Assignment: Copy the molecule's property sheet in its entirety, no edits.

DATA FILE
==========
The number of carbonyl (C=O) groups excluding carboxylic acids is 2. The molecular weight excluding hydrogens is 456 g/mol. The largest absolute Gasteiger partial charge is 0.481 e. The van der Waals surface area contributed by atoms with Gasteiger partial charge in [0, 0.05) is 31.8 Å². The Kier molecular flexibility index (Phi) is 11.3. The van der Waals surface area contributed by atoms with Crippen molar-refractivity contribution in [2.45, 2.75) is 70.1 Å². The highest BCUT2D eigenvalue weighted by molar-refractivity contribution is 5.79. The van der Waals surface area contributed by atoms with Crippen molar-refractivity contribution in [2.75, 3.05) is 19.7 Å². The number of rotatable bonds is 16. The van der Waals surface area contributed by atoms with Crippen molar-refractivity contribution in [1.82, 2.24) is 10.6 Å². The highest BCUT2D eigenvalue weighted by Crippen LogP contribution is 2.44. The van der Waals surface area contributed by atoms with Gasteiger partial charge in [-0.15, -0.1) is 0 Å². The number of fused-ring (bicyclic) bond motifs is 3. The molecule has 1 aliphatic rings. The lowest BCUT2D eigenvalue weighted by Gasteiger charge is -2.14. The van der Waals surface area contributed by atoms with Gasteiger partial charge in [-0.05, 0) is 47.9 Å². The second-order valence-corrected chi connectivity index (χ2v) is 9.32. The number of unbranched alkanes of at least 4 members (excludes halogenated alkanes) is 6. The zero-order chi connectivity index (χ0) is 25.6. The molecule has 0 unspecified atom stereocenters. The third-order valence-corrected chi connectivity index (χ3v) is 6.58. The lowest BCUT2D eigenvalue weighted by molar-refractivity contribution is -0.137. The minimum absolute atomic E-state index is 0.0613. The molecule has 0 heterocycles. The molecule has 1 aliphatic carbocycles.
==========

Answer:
The number of carbonyl (C=O) groups excluding carboxylic acids is 2. The molecular weight excluding hydrogens is 456 g/mol. The largest absolute Gasteiger partial charge is 0.481 e. The van der Waals surface area contributed by atoms with Gasteiger partial charge in [0, 0.05) is 31.8 Å². The Kier molecular flexibility index (Phi) is 11.3. The van der Waals surface area contributed by atoms with Crippen molar-refractivity contribution in [2.45, 2.75) is 70.1 Å². The highest BCUT2D eigenvalue weighted by molar-refractivity contribution is 5.79. The van der Waals surface area contributed by atoms with Crippen molar-refractivity contribution in [2.75, 3.05) is 19.7 Å². The number of rotatable bonds is 16. The van der Waals surface area contributed by atoms with Crippen molar-refractivity contribution in [1.82, 2.24) is 10.6 Å². The highest BCUT2D eigenvalue weighted by Crippen LogP contribution is 2.44. The van der Waals surface area contributed by atoms with Gasteiger partial charge in [-0.15, -0.1) is 0 Å². The number of fused-ring (bicyclic) bond motifs is 3. The molecule has 1 aliphatic rings. The lowest BCUT2D eigenvalue weighted by Gasteiger charge is -2.14. The van der Waals surface area contributed by atoms with Gasteiger partial charge in [-0.05, 0) is 47.9 Å². The second-order valence-corrected chi connectivity index (χ2v) is 9.32. The number of unbranched alkanes of at least 4 members (excludes halogenated alkanes) is 6. The zero-order chi connectivity index (χ0) is 25.6. The molecule has 0 unspecified atom stereocenters. The third-order valence-corrected chi connectivity index (χ3v) is 6.58. The lowest BCUT2D eigenvalue weighted by molar-refractivity contribution is -0.137. The minimum absolute atomic E-state index is 0.0613. The molecule has 0 heterocycles. The molecule has 1 aliphatic carbocycles.